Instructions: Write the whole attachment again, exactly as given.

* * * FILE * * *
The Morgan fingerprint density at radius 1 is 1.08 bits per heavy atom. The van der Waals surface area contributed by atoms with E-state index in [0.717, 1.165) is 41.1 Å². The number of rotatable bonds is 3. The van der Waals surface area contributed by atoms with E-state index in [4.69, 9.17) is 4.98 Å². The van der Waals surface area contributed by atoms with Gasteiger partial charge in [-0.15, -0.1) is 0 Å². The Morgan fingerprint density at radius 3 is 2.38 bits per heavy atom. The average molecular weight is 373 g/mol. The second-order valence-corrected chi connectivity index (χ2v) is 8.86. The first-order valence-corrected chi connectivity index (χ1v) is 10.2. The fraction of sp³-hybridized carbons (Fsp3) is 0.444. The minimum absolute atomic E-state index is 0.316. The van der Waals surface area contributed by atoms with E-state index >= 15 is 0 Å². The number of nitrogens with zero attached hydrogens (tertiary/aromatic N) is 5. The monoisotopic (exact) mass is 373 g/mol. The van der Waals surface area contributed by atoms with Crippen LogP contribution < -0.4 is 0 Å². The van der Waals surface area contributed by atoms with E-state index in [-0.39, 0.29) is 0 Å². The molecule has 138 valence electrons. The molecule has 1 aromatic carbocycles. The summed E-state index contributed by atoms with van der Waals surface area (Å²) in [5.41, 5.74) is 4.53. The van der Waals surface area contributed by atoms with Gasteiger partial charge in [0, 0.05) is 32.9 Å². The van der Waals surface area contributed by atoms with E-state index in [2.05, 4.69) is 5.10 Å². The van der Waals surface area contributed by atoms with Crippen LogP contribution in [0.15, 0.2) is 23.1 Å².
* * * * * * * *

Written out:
The Morgan fingerprint density at radius 1 is 1.08 bits per heavy atom. The van der Waals surface area contributed by atoms with E-state index in [0.717, 1.165) is 41.1 Å². The number of rotatable bonds is 3. The van der Waals surface area contributed by atoms with E-state index in [4.69, 9.17) is 4.98 Å². The van der Waals surface area contributed by atoms with Gasteiger partial charge in [-0.15, -0.1) is 0 Å². The Morgan fingerprint density at radius 3 is 2.38 bits per heavy atom. The average molecular weight is 373 g/mol. The second-order valence-corrected chi connectivity index (χ2v) is 8.86. The first-order valence-corrected chi connectivity index (χ1v) is 10.2. The fraction of sp³-hybridized carbons (Fsp3) is 0.444. The minimum absolute atomic E-state index is 0.316. The van der Waals surface area contributed by atoms with E-state index >= 15 is 0 Å². The number of nitrogens with zero attached hydrogens (tertiary/aromatic N) is 5. The monoisotopic (exact) mass is 373 g/mol. The van der Waals surface area contributed by atoms with Crippen LogP contribution < -0.4 is 0 Å². The van der Waals surface area contributed by atoms with E-state index in [-0.39, 0.29) is 0 Å². The molecule has 138 valence electrons. The molecule has 1 aromatic carbocycles. The summed E-state index contributed by atoms with van der Waals surface area (Å²) in [5.41, 5.74) is 4.53. The van der Waals surface area contributed by atoms with Gasteiger partial charge in [0, 0.05) is 32.9 Å². The van der Waals surface area contributed by atoms with E-state index in [2.05, 4.69) is 5.10 Å². The van der Waals surface area contributed by atoms with Crippen LogP contribution in [0.15, 0.2) is 23.1 Å².